Born in Nice, France, in 1975. Lives and works in Nice.
Since the mid-2000s, Alexandre Capan has dedicated himself to a practice that reflects a fairly simple approach to the artist’s work, and which makes no distinction between various media, or at least uses them in a non-hierarchical manner, hewing to the basic premise that everything is painting.
Thus, reproductions of drawn photographs, paintings, or photographed and scanned drawings, the use and treatment of outtakes and fragments of videos or photographs, or photographs themselves join drawings and paintings on a formal level.
To generalize, one might say that what transpires in this work through the use of “almost nothing” and things left behind is a deliberate placing between parentheses of meaning, of exploring the floating character of a certain “reality” and to just let it be. Actions and non-actions are marked by the nuance and vibration of materials. The non-definitive character of forms and processes is what’s at work in the series presented here.
Since 2009, this visual work has relied on music and sound in general to develop in a way that has become essential to the artist’s practice. Drawing, painting, video and sound pieces dialogue with one another, feeding each other in a continuous back and forth.
The pieces produced have thus contributed to deepening an approach to time that proved impossible to translate by any other means than through sound, and those pieces have influenced in turn the artist’s approach to drawing and painting.
Photo credits: François Fernandez
Born in 1960 in Vienna, Susanna Fritscher left Austria for France in 1983, where she completed her art studies.
Her visual and sound works engage with a fragile world. They reinvent our relationship with reality by suspending its apparent stability and constancy, and by suddenly changing our environment into a precarious, elusive, vibrating, and liquid landscape.
She has recently shown her work at the Forum Ginza Maison Hermès, Tokyo (2023), Rudolfinum, Prague (2022), Theseustempel, Kunsthistorisches Museum Wien, Austria (2021), Centre Pompidou-Metz, France (2020), Louvre Abu Dhabi (2019), Musée d’Arts de Nantes (2017) and the Mondes flottants, at the 14th Lyon Biennial, France (2017).
Photo credits: Susanna Fritscher
A painter, illustrator, ceramist and photographer, Gérard Traquandi was born in Marseille in 1952 and spends his time between his native city and Paris. A graduate of the École des beaux-arts de Marseille, he taught at the École supérieure des beaux-arts and the École d’architecture in Marseille and at the École d’art in Nîmes until 1995. He was a guest professor at the ENSBA (French National School of Fine Arts) in Paris in 2002-2003.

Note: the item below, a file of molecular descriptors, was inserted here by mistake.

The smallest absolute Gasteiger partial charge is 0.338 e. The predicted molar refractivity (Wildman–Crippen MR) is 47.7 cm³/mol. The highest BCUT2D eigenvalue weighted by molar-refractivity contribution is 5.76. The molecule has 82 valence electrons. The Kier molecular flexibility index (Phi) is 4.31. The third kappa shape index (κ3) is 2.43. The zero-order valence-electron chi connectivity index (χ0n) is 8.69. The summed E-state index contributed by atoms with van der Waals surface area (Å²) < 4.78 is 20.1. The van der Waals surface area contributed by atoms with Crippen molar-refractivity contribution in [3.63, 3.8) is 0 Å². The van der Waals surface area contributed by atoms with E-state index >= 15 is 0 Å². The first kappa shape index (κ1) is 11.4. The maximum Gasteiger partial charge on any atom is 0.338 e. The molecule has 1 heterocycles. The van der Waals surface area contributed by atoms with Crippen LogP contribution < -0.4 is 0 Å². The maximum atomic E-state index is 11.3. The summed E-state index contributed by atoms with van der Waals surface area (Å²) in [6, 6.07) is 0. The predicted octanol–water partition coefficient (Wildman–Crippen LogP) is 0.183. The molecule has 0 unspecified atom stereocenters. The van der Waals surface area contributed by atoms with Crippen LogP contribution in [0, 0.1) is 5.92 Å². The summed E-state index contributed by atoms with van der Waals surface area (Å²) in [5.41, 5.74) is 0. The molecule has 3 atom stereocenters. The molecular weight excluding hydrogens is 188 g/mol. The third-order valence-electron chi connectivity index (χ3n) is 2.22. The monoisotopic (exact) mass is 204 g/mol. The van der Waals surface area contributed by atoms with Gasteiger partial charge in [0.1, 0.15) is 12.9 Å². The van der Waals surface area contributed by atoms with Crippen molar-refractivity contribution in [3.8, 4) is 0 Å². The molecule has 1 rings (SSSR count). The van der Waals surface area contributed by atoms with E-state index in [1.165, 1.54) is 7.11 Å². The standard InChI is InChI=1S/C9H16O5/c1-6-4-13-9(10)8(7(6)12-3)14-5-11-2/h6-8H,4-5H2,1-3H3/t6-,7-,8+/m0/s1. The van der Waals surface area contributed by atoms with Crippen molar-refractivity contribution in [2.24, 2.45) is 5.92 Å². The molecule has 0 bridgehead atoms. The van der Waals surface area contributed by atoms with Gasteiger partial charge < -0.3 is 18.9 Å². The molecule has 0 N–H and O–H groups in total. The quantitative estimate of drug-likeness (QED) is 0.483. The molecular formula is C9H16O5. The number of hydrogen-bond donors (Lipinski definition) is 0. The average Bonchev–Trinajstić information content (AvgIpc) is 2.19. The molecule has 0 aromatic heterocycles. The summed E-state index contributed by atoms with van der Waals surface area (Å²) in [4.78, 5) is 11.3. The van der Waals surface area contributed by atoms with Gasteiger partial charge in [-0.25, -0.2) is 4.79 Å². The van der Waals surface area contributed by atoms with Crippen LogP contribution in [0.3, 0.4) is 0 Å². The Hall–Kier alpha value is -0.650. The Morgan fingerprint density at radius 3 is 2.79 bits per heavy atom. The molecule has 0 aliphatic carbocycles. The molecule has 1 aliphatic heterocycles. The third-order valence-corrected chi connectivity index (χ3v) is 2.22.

Gérard Traquandi reveres beauty in art; his work is inspired by nature and devoid of a desire for narration. His admiration for the natural world informs subtle chromatic variations borrowed from the Italian primitives he so admires, as well as mannerists of the Italian Renaissance.
Gérard Traquandi leaves the figurative aspect of his work to illustrative motifs. He sketches daily and considers art a necessity.
His studio paintings, an extension of this process, are guided by a quest for light and a sophisticated exploration of material.
Exhibitions of his work have been held at the Museum of Fine Arts in Caen (2022), the Cantini Museum (2021), the Espace de l’art concret (2019), the Gajac Museum (2017), the Silvacane Abbey (2017), the Museum of Fine Arts in Rennes (2015), the Montmajour Abbey (2013), Jau Castle (2011), the European House of Photography (2005), and the Rectangle in Lyon (2002).
His works may be found in the permanent collections of the Centre Pompidou, the Musée National d’Art Moderne de la Ville de Paris, the MAC/VAL (Vitry), the Musée d’Art Moderne et d’Art Contemporain (Nice), the CNAP, the MEP and several FRACs, as well as in other public and private collections in France and in Europe.
Gérard Traquandi is represented in France by the Laurent Godin and Catherine Issert galleries.
Photo credit: François Goize
Marie-Claude White is a French photographic artist and translator. For a preliminary idea of her artistic path, one only need consider the titles of some of her series: D’une grève à l’autre, Calligraphies de la mer, Un matin sur le sable, Secrets d’écorces, Jeux d’herbes, Mangrove, Vagues, and Géomorphoses. Further exploration of her process and personal approach to a geopoetic art may be found in her book Art naturel ou artefact, subtitled La photographie comme médium de la connivence.
The complicity in question is that of the “rapprochement of nature and art,” of the “coexistence of the human being with the world.” This is how she wandered, senses keen, eyes alert, along the world’s many shores, amid scatterings of kelp and rolling waves, in the silence of mangroves, among tangles of roots, across moors where the wind of emptiness blows, in woods of silver birches with inscribed bark.
Marie-Claude White reveals through her photography an intense conscience as well as an intimate and profound understanding of the world.